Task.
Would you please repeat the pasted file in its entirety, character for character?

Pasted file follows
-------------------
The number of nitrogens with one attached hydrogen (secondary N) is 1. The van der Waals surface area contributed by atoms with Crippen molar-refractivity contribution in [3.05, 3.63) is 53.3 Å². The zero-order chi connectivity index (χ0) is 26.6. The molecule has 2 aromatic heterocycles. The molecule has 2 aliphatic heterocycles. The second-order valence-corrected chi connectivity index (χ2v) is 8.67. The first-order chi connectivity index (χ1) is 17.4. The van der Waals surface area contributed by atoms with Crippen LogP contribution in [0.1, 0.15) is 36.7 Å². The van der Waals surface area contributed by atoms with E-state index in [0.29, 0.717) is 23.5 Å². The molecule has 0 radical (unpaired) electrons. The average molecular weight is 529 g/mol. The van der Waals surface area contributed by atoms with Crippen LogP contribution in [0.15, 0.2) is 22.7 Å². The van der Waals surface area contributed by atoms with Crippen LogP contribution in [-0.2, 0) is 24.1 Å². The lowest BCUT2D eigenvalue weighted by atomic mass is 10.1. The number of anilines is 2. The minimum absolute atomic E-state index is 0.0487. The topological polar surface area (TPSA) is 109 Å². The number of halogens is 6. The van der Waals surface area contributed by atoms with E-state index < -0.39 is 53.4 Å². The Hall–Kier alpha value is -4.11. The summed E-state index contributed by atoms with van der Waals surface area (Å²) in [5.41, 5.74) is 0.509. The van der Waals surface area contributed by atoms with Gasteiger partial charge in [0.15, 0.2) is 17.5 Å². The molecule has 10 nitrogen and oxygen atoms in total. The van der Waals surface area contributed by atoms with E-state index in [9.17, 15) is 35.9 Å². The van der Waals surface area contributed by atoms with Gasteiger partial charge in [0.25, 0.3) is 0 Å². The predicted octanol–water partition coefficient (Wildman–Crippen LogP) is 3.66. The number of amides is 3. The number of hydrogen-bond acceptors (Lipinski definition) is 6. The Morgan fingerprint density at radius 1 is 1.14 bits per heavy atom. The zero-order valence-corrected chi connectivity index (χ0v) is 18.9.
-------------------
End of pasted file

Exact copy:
The number of nitrogens with one attached hydrogen (secondary N) is 1. The van der Waals surface area contributed by atoms with Crippen molar-refractivity contribution in [3.05, 3.63) is 53.3 Å². The zero-order chi connectivity index (χ0) is 26.6. The molecule has 2 aromatic heterocycles. The molecule has 2 aliphatic heterocycles. The second-order valence-corrected chi connectivity index (χ2v) is 8.67. The first-order chi connectivity index (χ1) is 17.4. The van der Waals surface area contributed by atoms with Crippen LogP contribution in [0.1, 0.15) is 36.7 Å². The van der Waals surface area contributed by atoms with E-state index in [0.29, 0.717) is 23.5 Å². The molecule has 0 radical (unpaired) electrons. The average molecular weight is 529 g/mol. The van der Waals surface area contributed by atoms with Crippen LogP contribution in [0.15, 0.2) is 22.7 Å². The van der Waals surface area contributed by atoms with Crippen LogP contribution in [-0.2, 0) is 24.1 Å². The lowest BCUT2D eigenvalue weighted by atomic mass is 10.1. The number of anilines is 2. The minimum absolute atomic E-state index is 0.0487. The topological polar surface area (TPSA) is 109 Å². The number of halogens is 6. The van der Waals surface area contributed by atoms with E-state index < -0.39 is 53.4 Å². The Hall–Kier alpha value is -4.11. The summed E-state index contributed by atoms with van der Waals surface area (Å²) in [5.41, 5.74) is 0.509. The van der Waals surface area contributed by atoms with Gasteiger partial charge in [0.15, 0.2) is 17.5 Å². The molecule has 10 nitrogen and oxygen atoms in total. The van der Waals surface area contributed by atoms with E-state index in [9.17, 15) is 35.9 Å². The van der Waals surface area contributed by atoms with Gasteiger partial charge in [0.25, 0.3) is 0 Å². The predicted octanol–water partition coefficient (Wildman–Crippen LogP) is 3.66. The number of amides is 3. The number of hydrogen-bond acceptors (Lipinski definition) is 6. The Morgan fingerprint density at radius 1 is 1.14 bits per heavy atom. The zero-order valence-corrected chi connectivity index (χ0v) is 18.9.